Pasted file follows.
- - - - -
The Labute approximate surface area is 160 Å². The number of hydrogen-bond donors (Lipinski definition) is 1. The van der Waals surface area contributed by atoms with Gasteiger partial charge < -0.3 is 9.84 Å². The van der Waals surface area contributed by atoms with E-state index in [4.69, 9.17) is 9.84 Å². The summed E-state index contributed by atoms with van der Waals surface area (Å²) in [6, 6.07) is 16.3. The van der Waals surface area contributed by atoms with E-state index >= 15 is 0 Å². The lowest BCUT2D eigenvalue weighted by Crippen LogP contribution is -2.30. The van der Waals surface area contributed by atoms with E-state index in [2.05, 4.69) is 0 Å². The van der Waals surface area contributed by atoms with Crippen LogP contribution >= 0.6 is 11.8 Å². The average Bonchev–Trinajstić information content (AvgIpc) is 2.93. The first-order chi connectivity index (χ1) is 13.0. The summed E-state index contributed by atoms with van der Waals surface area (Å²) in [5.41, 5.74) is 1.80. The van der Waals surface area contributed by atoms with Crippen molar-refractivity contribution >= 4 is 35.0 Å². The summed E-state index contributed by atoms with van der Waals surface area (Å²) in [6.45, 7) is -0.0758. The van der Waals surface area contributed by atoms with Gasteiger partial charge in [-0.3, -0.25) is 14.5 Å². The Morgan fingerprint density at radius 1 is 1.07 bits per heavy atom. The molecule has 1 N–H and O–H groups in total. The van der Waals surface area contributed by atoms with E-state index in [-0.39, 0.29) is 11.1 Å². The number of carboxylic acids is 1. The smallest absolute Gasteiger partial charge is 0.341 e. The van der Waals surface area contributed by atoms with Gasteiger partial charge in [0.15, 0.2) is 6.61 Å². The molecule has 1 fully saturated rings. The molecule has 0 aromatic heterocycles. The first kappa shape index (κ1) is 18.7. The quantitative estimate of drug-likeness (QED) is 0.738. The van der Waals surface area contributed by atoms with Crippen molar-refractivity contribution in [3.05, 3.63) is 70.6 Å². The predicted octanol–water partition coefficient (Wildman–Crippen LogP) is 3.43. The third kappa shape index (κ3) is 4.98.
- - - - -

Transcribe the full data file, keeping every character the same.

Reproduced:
The Labute approximate surface area is 160 Å². The number of hydrogen-bond donors (Lipinski definition) is 1. The van der Waals surface area contributed by atoms with Gasteiger partial charge < -0.3 is 9.84 Å². The van der Waals surface area contributed by atoms with E-state index in [4.69, 9.17) is 9.84 Å². The summed E-state index contributed by atoms with van der Waals surface area (Å²) in [6, 6.07) is 16.3. The van der Waals surface area contributed by atoms with E-state index >= 15 is 0 Å². The lowest BCUT2D eigenvalue weighted by Crippen LogP contribution is -2.30. The van der Waals surface area contributed by atoms with E-state index in [2.05, 4.69) is 0 Å². The van der Waals surface area contributed by atoms with Crippen LogP contribution >= 0.6 is 11.8 Å². The average Bonchev–Trinajstić information content (AvgIpc) is 2.93. The first-order chi connectivity index (χ1) is 13.0. The summed E-state index contributed by atoms with van der Waals surface area (Å²) in [5.41, 5.74) is 1.80. The van der Waals surface area contributed by atoms with Crippen molar-refractivity contribution >= 4 is 35.0 Å². The summed E-state index contributed by atoms with van der Waals surface area (Å²) in [6.45, 7) is -0.0758. The van der Waals surface area contributed by atoms with Gasteiger partial charge in [-0.3, -0.25) is 14.5 Å². The Morgan fingerprint density at radius 1 is 1.07 bits per heavy atom. The molecule has 1 N–H and O–H groups in total. The van der Waals surface area contributed by atoms with E-state index in [-0.39, 0.29) is 11.1 Å². The number of carboxylic acids is 1. The smallest absolute Gasteiger partial charge is 0.341 e. The van der Waals surface area contributed by atoms with Gasteiger partial charge in [0.15, 0.2) is 6.61 Å². The molecule has 1 fully saturated rings. The molecule has 0 aromatic heterocycles. The first kappa shape index (κ1) is 18.7. The quantitative estimate of drug-likeness (QED) is 0.738. The van der Waals surface area contributed by atoms with Crippen molar-refractivity contribution in [3.05, 3.63) is 70.6 Å². The predicted octanol–water partition coefficient (Wildman–Crippen LogP) is 3.43. The third kappa shape index (κ3) is 4.98.